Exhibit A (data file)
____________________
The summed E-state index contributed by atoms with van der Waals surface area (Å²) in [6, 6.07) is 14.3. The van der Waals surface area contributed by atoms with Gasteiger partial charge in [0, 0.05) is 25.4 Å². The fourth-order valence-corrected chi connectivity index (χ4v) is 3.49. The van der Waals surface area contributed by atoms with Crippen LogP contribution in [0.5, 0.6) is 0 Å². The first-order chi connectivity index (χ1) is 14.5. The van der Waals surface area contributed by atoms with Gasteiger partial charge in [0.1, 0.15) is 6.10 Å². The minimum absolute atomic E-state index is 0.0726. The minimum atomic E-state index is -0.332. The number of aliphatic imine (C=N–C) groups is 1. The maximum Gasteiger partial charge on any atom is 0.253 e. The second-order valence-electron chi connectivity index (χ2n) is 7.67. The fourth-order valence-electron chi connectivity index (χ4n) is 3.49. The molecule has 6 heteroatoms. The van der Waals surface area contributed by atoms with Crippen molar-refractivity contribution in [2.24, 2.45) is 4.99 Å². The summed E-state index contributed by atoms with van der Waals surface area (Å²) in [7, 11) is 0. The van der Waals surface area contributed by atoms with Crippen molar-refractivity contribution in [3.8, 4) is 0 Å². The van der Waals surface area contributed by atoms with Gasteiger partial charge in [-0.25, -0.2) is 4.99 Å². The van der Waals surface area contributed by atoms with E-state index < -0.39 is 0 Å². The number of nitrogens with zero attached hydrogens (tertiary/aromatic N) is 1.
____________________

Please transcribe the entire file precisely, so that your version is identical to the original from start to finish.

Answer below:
The summed E-state index contributed by atoms with van der Waals surface area (Å²) in [6, 6.07) is 14.3. The van der Waals surface area contributed by atoms with Gasteiger partial charge in [0, 0.05) is 25.4 Å². The fourth-order valence-corrected chi connectivity index (χ4v) is 3.49. The van der Waals surface area contributed by atoms with Crippen LogP contribution in [0.5, 0.6) is 0 Å². The first-order chi connectivity index (χ1) is 14.5. The van der Waals surface area contributed by atoms with Gasteiger partial charge in [0.1, 0.15) is 6.10 Å². The minimum absolute atomic E-state index is 0.0726. The minimum atomic E-state index is -0.332. The number of aliphatic imine (C=N–C) groups is 1. The maximum Gasteiger partial charge on any atom is 0.253 e. The second-order valence-electron chi connectivity index (χ2n) is 7.67. The fourth-order valence-electron chi connectivity index (χ4n) is 3.49. The molecule has 6 heteroatoms. The van der Waals surface area contributed by atoms with Crippen molar-refractivity contribution in [2.24, 2.45) is 4.99 Å². The summed E-state index contributed by atoms with van der Waals surface area (Å²) in [7, 11) is 0. The van der Waals surface area contributed by atoms with Crippen molar-refractivity contribution in [3.8, 4) is 0 Å². The van der Waals surface area contributed by atoms with Gasteiger partial charge in [-0.25, -0.2) is 4.99 Å². The van der Waals surface area contributed by atoms with E-state index < -0.39 is 0 Å². The number of nitrogens with zero attached hydrogens (tertiary/aromatic N) is 1.